Worn Too Many


I dress with care: White cotton skirt.  Blue shirt, crisp linen.  My fingers work the buttons slowly.  Precision is important. 

I hear my children playing outside.  Their laughter still startles me.  I cross the room and part the sheer curtains my mother made fifteen years ago, when I was still supposed to be living in this house.  My father is in the backyard, pushing Curtis on the swing set while Lizzie pokes around in the strawberries, looking for one last treat.

I drop the curtains.  I polish my toenails—strawberry red.  Fingernails, too.

I arrange my hair so that it falls forward.

Justin told me he liked that, once upon a time, the way my hair hid my face from other men. 

As best as I can, I make up my face.

A quiet knock; nearly tentative.  The door swings open silently.  My mother hovers there.  She wearies a dishcloth between her hands.  “Nearly done, dear?” 

I nod, slip my feet into leather sandals.  Nearly done.

She’s perfected the art of silence, my mother.  She vanishes quietly down the hall.

I go to the closet and confront myself in the full-length mirror.  Wonder which mask I should wear for the occasion.

Happiness?  No.

Indifference? Absolutely not.

Bravery?  Worn too many times.

“Theresa?”

I do not answer.  Picking the right mask takes time.  It takes precision.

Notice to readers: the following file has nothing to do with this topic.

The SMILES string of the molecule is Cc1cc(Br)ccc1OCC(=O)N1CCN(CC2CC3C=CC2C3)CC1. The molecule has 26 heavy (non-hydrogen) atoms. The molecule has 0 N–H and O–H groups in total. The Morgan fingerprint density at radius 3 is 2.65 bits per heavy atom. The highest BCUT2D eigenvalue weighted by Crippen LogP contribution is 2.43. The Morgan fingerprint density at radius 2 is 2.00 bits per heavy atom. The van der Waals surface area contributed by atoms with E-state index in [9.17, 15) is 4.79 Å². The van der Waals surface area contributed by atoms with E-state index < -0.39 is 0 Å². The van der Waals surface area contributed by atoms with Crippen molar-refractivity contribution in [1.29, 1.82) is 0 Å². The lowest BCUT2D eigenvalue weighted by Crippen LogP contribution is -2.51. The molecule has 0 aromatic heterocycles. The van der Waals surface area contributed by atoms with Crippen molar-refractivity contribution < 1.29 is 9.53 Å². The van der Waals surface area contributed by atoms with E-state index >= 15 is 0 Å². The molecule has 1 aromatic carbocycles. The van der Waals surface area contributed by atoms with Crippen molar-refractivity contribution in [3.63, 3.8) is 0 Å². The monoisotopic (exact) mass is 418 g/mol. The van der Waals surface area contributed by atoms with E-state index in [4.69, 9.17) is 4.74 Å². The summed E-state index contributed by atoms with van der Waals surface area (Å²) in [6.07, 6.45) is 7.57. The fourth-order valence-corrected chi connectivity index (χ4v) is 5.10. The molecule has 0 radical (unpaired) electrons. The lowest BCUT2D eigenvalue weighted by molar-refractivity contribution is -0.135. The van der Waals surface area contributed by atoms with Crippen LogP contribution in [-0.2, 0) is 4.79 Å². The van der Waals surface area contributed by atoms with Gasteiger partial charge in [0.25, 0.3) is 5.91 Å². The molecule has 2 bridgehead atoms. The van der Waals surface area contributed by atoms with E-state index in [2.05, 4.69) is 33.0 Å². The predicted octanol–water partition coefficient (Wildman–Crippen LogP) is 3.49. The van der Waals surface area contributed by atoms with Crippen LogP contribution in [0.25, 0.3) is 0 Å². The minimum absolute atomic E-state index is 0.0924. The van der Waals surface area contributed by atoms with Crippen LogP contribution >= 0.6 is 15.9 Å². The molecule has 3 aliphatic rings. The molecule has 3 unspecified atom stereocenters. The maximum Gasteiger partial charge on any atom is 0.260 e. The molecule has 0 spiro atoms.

Optimism? No.

Independence? Perhaps.

Superiority? No.

I consider the mask of confidence.  Slip it onto my face for a moment.  Give myself a smile.

Yes, confidence will  do nicely today.

I anchor my mask in place with hope and good intention and a bit of luck taken from the red rabbit’s foot Justin placed in my hands just after I received news of my deployment.  I rub at the foot; press my finger into each of its tiny toenails.  I wonder what became of the rabbit whose leg was amputated to bring me good fortune.

They tell me forgetting is a blessing.  I’m not so sure.  I forget everything except waking up in a hospital bed, clean white cotton sheets smelling of bleach and fear and desperation tucked around me, a red rabbit’s foot clenched in my right hand.

Justin entered; gave me a sterile smile.  He nodded at my hand.  “I see the rabbit’s foot didn’t work.”

My mother stood then.  Justin looked surprised to see her.  “She came back, Justin.  Alive.”

“Yes, but…”  His eyes lingered upon my face.  He turned and left.

I was served with divorce papers two days later.  He wanted full custody of the children.

“Theresa, we must go.”

I follow my mother down the stairs.  My father and children are waiting there.  Dad takes my hand, squeezes it gently.  “Good luck,” he says. 

The cab is waiting at the curb.  I follow my mother into the backseat, turn my body to the left.

I can feel the driver’s eyes settle upon me at every traffic light.  I lift my chin, tilt my face to the front, tuck my 
hair behind my left ear. 

His eyes widen.  His mask slips.  I read surprise on his face, yes.  But mostly, I see disgust before he pushes his mask back into place.

He doesn’t see the tears behind my mask.  I will not show him.

Justin beats us to the court.  He wears a brand new suit.  A new tie.  He doesn’t bring his latest girlfriend.
Everyone speaks from behind pretty masks. 

Justin’s attorney tells the judge I’ve been away from the children far too long.

I no longer can relate to them.

Justin’s attorney looks at me.  “Frankly, Judge, the children are frightened of Ms. Toutelle.”